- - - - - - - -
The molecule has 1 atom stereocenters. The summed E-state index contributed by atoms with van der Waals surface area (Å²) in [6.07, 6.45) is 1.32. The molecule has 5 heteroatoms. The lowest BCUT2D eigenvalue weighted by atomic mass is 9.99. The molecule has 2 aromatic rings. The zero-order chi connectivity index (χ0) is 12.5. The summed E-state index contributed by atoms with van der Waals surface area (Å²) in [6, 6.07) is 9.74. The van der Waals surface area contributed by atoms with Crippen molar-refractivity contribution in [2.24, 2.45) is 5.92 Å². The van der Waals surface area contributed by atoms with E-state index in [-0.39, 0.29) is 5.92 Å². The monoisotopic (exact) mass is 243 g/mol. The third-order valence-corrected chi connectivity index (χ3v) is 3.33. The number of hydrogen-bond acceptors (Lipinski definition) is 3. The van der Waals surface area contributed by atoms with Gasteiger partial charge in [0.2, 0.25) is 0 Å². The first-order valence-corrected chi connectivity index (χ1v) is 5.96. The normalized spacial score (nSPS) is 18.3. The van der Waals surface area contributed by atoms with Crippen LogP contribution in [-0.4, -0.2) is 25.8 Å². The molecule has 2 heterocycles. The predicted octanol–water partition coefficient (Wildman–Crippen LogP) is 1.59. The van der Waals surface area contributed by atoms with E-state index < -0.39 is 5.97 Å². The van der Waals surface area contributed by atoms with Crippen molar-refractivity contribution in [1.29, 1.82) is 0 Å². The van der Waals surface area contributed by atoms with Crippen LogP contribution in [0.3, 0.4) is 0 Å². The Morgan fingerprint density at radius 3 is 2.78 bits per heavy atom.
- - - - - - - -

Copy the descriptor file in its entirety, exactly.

The molecule has 1 atom stereocenters. The summed E-state index contributed by atoms with van der Waals surface area (Å²) in [6.07, 6.45) is 1.32. The molecule has 5 heteroatoms. The lowest BCUT2D eigenvalue weighted by atomic mass is 9.99. The molecule has 2 aromatic rings. The zero-order chi connectivity index (χ0) is 12.5. The summed E-state index contributed by atoms with van der Waals surface area (Å²) in [6, 6.07) is 9.74. The van der Waals surface area contributed by atoms with Crippen molar-refractivity contribution in [2.24, 2.45) is 5.92 Å². The van der Waals surface area contributed by atoms with E-state index in [-0.39, 0.29) is 5.92 Å². The monoisotopic (exact) mass is 243 g/mol. The third-order valence-corrected chi connectivity index (χ3v) is 3.33. The number of hydrogen-bond acceptors (Lipinski definition) is 3. The van der Waals surface area contributed by atoms with Gasteiger partial charge in [0.2, 0.25) is 0 Å². The first-order valence-corrected chi connectivity index (χ1v) is 5.96. The normalized spacial score (nSPS) is 18.3. The van der Waals surface area contributed by atoms with Crippen LogP contribution in [-0.4, -0.2) is 25.8 Å². The molecule has 2 heterocycles. The predicted octanol–water partition coefficient (Wildman–Crippen LogP) is 1.59. The van der Waals surface area contributed by atoms with E-state index < -0.39 is 5.97 Å². The van der Waals surface area contributed by atoms with Crippen molar-refractivity contribution in [1.29, 1.82) is 0 Å². The van der Waals surface area contributed by atoms with Crippen LogP contribution in [0.3, 0.4) is 0 Å². The Morgan fingerprint density at radius 3 is 2.78 bits per heavy atom.